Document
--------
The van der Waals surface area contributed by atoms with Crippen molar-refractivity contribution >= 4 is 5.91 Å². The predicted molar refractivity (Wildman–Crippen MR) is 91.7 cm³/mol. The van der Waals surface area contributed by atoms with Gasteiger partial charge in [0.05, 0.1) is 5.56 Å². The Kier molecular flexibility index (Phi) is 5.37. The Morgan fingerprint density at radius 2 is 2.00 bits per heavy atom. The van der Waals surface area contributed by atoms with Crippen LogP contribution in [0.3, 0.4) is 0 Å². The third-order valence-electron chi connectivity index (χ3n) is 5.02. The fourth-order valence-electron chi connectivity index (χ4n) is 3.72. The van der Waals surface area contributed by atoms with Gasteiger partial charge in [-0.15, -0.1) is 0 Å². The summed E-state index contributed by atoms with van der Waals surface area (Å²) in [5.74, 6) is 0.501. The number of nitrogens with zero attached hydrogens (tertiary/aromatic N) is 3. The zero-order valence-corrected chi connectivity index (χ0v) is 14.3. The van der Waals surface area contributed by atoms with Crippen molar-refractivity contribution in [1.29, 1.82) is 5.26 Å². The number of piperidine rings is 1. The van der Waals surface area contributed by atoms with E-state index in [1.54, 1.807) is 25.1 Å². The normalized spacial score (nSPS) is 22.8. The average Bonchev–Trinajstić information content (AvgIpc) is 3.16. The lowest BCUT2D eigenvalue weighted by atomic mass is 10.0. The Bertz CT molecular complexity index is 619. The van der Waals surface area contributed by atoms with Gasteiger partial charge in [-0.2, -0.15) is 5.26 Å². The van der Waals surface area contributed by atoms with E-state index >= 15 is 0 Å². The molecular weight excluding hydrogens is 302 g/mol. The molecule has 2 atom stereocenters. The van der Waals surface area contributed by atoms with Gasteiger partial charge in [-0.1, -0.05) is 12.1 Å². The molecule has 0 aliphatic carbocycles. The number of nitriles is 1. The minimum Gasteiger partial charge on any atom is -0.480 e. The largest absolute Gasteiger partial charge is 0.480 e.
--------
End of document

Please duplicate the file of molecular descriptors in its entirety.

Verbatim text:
The van der Waals surface area contributed by atoms with Crippen molar-refractivity contribution >= 4 is 5.91 Å². The predicted molar refractivity (Wildman–Crippen MR) is 91.7 cm³/mol. The van der Waals surface area contributed by atoms with Gasteiger partial charge in [0.05, 0.1) is 5.56 Å². The Kier molecular flexibility index (Phi) is 5.37. The Morgan fingerprint density at radius 2 is 2.00 bits per heavy atom. The van der Waals surface area contributed by atoms with Crippen LogP contribution in [0.3, 0.4) is 0 Å². The third-order valence-electron chi connectivity index (χ3n) is 5.02. The fourth-order valence-electron chi connectivity index (χ4n) is 3.72. The van der Waals surface area contributed by atoms with Gasteiger partial charge in [-0.15, -0.1) is 0 Å². The summed E-state index contributed by atoms with van der Waals surface area (Å²) in [5.74, 6) is 0.501. The number of nitrogens with zero attached hydrogens (tertiary/aromatic N) is 3. The zero-order valence-corrected chi connectivity index (χ0v) is 14.3. The van der Waals surface area contributed by atoms with Crippen molar-refractivity contribution in [1.29, 1.82) is 5.26 Å². The number of piperidine rings is 1. The van der Waals surface area contributed by atoms with E-state index in [1.54, 1.807) is 25.1 Å². The normalized spacial score (nSPS) is 22.8. The average Bonchev–Trinajstić information content (AvgIpc) is 3.16. The lowest BCUT2D eigenvalue weighted by atomic mass is 10.0. The Bertz CT molecular complexity index is 619. The van der Waals surface area contributed by atoms with Gasteiger partial charge in [-0.2, -0.15) is 5.26 Å². The van der Waals surface area contributed by atoms with E-state index >= 15 is 0 Å². The molecular weight excluding hydrogens is 302 g/mol. The molecule has 2 atom stereocenters. The van der Waals surface area contributed by atoms with Gasteiger partial charge in [-0.1, -0.05) is 12.1 Å². The molecule has 0 aliphatic carbocycles. The number of nitriles is 1. The minimum Gasteiger partial charge on any atom is -0.480 e. The largest absolute Gasteiger partial charge is 0.480 e.